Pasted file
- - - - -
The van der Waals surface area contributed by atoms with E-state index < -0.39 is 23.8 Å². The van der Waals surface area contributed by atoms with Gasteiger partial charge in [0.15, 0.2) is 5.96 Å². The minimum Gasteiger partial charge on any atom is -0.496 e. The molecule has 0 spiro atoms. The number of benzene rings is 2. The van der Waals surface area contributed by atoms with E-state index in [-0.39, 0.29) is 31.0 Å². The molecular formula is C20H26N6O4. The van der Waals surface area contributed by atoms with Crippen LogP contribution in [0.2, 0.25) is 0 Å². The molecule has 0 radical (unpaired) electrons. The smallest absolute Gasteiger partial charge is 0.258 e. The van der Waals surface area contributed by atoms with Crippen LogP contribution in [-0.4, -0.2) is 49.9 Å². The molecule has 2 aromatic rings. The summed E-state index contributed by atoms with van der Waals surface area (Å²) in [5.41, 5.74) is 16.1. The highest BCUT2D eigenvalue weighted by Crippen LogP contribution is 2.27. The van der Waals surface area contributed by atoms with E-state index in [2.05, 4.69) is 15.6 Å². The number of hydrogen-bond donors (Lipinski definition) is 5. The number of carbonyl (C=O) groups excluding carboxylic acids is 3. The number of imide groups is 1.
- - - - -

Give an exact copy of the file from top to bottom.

The van der Waals surface area contributed by atoms with E-state index < -0.39 is 23.8 Å². The van der Waals surface area contributed by atoms with Gasteiger partial charge in [0.15, 0.2) is 5.96 Å². The minimum Gasteiger partial charge on any atom is -0.496 e. The molecule has 0 spiro atoms. The number of benzene rings is 2. The van der Waals surface area contributed by atoms with E-state index in [-0.39, 0.29) is 31.0 Å². The molecular formula is C20H26N6O4. The van der Waals surface area contributed by atoms with Crippen LogP contribution in [0.2, 0.25) is 0 Å². The molecule has 0 radical (unpaired) electrons. The smallest absolute Gasteiger partial charge is 0.258 e. The van der Waals surface area contributed by atoms with Crippen LogP contribution in [-0.4, -0.2) is 49.9 Å². The molecule has 2 aromatic rings. The summed E-state index contributed by atoms with van der Waals surface area (Å²) in [5.41, 5.74) is 16.1. The highest BCUT2D eigenvalue weighted by Crippen LogP contribution is 2.27. The van der Waals surface area contributed by atoms with E-state index in [2.05, 4.69) is 15.6 Å². The number of hydrogen-bond donors (Lipinski definition) is 5. The number of carbonyl (C=O) groups excluding carboxylic acids is 3. The number of imide groups is 1.